Canadian women earning $0.84 for every dollar earned by men: study

Canada’s gender pay gap is at 16.1 per cent, with women earning roughly $0.84 for every dollar earned by men, according to a new survey by Glassdoor Inc.

The study, which looked at the wages earned by men and women in eight countries, found when statistical controls are applied for employee and job characteristics — including age, education, years of experience, type of work, industry, location, year, company and job title — the adjusted pay gap dropped to four per cent, with women earning $0.96 for every dollar men earn.

Read: Pay equity problem persists in Canadian workplaces: survey

One of the most significant factors contributing to the gender pay gap in Canada is the industry and jobs that men and women occupy more frequently, also known as occupational sorting, which accounted for about 52 per cent of the overall gap, noted the study. Eleven per cent was due to differences in education and experience between men and women.

“The largest factor explaining gender pay differences is occupational segregation, in which men and women systematically work in different roles and industries,” says Amanda Stansell, economic research analyst at Glassdoor. ”Another major factor is differences in education and experience between employed men and women. While we can explain some of the gender pay gap, about 38 per cent of [it] in Canada remains unexplained.”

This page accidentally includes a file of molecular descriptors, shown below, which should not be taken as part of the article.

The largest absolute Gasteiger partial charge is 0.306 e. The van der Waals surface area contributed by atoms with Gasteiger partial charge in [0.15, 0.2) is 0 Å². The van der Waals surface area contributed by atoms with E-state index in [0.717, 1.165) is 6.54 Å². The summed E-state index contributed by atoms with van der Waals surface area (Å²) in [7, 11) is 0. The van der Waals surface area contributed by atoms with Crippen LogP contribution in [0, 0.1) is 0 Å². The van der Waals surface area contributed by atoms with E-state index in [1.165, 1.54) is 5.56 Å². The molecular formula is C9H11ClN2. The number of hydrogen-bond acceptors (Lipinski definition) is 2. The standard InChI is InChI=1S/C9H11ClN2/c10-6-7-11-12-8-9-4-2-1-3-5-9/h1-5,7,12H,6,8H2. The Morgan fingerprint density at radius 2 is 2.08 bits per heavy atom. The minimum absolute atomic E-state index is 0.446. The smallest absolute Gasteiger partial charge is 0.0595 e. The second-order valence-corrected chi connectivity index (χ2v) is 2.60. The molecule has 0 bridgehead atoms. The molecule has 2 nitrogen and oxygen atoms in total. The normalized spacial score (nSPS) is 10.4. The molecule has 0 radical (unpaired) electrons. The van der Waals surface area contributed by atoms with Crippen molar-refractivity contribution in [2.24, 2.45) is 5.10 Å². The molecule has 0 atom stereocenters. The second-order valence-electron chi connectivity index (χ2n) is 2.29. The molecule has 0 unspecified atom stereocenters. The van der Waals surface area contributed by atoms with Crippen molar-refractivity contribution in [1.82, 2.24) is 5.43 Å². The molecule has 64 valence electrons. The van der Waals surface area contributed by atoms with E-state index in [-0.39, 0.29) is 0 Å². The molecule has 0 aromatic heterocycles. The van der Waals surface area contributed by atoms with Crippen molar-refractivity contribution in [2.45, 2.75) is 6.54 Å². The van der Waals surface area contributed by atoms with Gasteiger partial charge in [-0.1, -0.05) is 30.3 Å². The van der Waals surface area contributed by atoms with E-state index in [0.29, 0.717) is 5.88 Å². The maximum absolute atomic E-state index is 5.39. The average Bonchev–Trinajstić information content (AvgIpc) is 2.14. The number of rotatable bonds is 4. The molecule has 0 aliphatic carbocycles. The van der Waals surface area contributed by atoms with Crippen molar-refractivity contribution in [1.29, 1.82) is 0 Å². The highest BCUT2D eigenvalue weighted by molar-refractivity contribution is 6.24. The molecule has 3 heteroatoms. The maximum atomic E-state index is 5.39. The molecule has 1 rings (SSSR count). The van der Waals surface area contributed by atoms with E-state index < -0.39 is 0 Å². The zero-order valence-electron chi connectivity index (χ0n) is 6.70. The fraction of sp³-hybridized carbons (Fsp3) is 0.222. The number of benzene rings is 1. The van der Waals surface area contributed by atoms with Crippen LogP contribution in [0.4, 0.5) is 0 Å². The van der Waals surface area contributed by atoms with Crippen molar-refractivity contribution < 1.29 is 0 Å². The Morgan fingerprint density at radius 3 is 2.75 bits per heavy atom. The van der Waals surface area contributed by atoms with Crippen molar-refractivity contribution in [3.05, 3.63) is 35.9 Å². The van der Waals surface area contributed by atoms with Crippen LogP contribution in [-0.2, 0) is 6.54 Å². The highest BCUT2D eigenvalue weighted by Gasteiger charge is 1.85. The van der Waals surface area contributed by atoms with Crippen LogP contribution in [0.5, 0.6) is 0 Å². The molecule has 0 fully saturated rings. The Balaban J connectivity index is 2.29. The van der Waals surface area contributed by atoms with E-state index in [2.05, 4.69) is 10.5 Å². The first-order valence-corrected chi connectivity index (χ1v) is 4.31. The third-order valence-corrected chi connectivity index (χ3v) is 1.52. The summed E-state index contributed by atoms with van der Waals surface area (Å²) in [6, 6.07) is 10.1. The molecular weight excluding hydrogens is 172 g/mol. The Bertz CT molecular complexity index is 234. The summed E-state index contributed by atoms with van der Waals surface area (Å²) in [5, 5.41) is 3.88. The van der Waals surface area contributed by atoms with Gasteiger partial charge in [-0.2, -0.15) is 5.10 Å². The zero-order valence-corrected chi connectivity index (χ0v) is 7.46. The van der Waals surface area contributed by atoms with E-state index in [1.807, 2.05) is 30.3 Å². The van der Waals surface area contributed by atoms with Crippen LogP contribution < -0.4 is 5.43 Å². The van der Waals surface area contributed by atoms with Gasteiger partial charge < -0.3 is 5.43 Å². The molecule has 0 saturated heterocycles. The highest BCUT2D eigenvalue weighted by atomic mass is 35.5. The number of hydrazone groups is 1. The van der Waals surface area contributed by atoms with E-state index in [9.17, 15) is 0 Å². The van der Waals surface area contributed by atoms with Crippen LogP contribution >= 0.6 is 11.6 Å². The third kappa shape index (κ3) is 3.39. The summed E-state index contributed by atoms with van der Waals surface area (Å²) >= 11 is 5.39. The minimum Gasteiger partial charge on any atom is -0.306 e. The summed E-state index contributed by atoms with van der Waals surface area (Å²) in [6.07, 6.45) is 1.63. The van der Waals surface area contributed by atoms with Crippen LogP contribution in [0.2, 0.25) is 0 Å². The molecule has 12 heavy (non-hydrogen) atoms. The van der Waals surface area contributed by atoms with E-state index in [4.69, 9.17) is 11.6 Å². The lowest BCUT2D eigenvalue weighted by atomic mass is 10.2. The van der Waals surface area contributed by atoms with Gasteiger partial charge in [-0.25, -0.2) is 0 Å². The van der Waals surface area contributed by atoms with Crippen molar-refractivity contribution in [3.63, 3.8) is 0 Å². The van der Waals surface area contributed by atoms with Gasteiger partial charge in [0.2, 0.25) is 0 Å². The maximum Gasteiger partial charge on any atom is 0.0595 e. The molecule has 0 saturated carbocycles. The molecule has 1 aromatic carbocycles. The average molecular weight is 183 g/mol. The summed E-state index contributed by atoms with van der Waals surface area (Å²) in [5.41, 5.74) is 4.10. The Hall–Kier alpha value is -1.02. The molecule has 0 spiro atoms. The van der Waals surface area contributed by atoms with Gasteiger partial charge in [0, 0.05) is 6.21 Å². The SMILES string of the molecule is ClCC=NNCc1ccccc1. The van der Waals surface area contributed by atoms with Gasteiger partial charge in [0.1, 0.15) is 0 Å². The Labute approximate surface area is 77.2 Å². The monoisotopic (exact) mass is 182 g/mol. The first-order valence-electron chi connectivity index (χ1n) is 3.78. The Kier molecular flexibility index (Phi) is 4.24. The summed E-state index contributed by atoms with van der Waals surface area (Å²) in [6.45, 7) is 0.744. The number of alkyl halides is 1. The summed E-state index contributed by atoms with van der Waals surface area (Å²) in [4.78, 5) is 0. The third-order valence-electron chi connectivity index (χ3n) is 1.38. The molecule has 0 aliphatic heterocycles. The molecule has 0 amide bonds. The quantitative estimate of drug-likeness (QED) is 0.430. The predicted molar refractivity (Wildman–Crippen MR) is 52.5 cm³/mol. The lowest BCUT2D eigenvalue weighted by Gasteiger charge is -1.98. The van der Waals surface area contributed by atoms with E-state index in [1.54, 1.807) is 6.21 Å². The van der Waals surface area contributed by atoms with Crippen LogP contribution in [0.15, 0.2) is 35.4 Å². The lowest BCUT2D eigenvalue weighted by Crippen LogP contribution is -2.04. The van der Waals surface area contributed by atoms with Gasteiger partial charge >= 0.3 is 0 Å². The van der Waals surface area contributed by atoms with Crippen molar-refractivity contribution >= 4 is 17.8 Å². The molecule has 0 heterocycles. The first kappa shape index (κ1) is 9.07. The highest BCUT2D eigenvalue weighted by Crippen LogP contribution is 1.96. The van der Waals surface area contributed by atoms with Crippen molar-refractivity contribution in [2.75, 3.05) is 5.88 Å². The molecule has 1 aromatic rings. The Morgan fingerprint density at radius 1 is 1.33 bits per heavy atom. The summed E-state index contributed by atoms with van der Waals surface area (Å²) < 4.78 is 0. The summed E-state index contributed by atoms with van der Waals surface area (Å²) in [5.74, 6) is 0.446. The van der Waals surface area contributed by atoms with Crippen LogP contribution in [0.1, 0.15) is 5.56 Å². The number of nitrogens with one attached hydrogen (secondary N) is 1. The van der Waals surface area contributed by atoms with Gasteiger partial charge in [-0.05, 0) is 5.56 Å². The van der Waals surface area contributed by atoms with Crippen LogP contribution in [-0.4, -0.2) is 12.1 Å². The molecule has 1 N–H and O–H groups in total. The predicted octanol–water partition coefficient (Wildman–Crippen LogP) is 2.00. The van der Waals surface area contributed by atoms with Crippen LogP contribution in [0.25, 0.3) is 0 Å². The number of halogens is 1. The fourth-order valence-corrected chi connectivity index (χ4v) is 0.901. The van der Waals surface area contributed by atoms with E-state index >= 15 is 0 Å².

Among the other seven countries participating in the study, Germany had the widest gender pay gap, with women earning $0.78 on the dollar received by men for similar work. This was followed by the United States ($0.79), the Netherlands ($0.81), the United Kingdom ($0.82), Australia ($0.85), Singapore ($0.87) and France ($0.88).

Read: Salary increases to rise slightly in 2019: survey

The study also found the U.S.’s gender pay gap is improving, albeit slowly. It attributed the improvement to the country’s robust economy.

“Recent data show women’s labour force participation has been growing faster than men’s in recent years, fuelling recent labour market gains,” noted the study. “In addition, research shows that as the labour market has tightened . . . women are disproportionately taking jobs in traditionally male-dominated industries, helping break down occupational barriers for women.”